Richard Matthews QC led for the prosecution in these joined appeals that resulted in the defining Court of Appeal authority on the nature of risk, causation and foreseeability, delivered by Lord Justice Hughes (as he then was).

The case followed the decision of the House of Lords in Chargot and the Supreme Court in Baker v Quantum [2011] UKSC 17 [2011] 1 WLR 1003.

In Tangerine & Veolia, the Court described how, “It is apparent from the history of these cases, and of others which have been cited to us, that the deceptively concise terms of [the Health and Safety at Work etc. Act 1974] may have given rise to a number of unresolved conceptual debates which are troubling Crown Courts. The present two cases are said to give rise to the following questions,

  1. What is the relationship between ‘safety’ (s 2) and ‘risk’ (to safety) (s 3)?
  2. Where there has been an injury is the Crown required to prove that the offence caused it?
  3. To what extent must the Crown prove that the risk ‘derives’ from the defendant’s activities?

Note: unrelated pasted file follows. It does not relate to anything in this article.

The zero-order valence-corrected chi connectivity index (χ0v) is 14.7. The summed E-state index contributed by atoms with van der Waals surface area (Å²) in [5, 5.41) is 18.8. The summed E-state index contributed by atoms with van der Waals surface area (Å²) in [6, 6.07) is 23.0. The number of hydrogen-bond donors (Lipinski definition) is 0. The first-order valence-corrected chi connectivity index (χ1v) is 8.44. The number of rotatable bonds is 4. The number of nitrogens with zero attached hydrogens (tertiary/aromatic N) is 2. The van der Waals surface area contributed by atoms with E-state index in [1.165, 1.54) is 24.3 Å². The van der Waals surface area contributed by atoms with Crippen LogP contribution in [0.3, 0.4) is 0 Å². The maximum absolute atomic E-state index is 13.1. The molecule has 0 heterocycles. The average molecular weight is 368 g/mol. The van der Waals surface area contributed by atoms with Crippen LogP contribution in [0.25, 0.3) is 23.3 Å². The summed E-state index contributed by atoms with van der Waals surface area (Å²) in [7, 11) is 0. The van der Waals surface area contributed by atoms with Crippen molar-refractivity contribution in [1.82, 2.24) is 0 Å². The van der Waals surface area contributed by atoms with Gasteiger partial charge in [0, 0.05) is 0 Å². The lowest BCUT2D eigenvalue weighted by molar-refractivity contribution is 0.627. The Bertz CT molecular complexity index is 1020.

4. What, if anything, is the relevance to these offences of foreseeability of injury or of an accident which has in fact happened?

The Court went on to answer all these questions.

Richard Matthews QC appeared for the Prosecution in relation to the prosecution of two individuals and a company for gross negligence manslaughter and corporate offences following the death of two firemen in an explosion at a fireworks factory.

Richard Matthews appeared for respondents. This House of Lords decision provided the seminal definition of the  meaning and elements of the offences of breaching ss 2 and 3 Health and Safety at Work etc Act 1974 and the liability of directors under s 37 of the Health and Safety at Work etc. Act 1974.

Richard Matthews QC appeared for the appellant in this appeal against a sentence imposed for health and safety offences following acquittal on corporate and individual manslaughter charges, in which the Court of Appeal reduced the sentences imposed by the Crown Court judge.

Richard Matthews appeared for Appellants in this interlocutory appeal to the Court of Appeal from a preliminary ruling concerning directors liability under s 37 Health and Safety at Work etc Act 1974.

Richard Matthews appeared for Appellants. This was an interlocutory appeal to the Court of Appeal from a preliminary ruling concerning foreseeability of risk and the Management of Health and Safety at Work Regulations 1999.

Richard Matthews QC appeared for the prosecution in this Health and safety and environmental prosecution following the Buncefield oil storage depot explosion and disaster.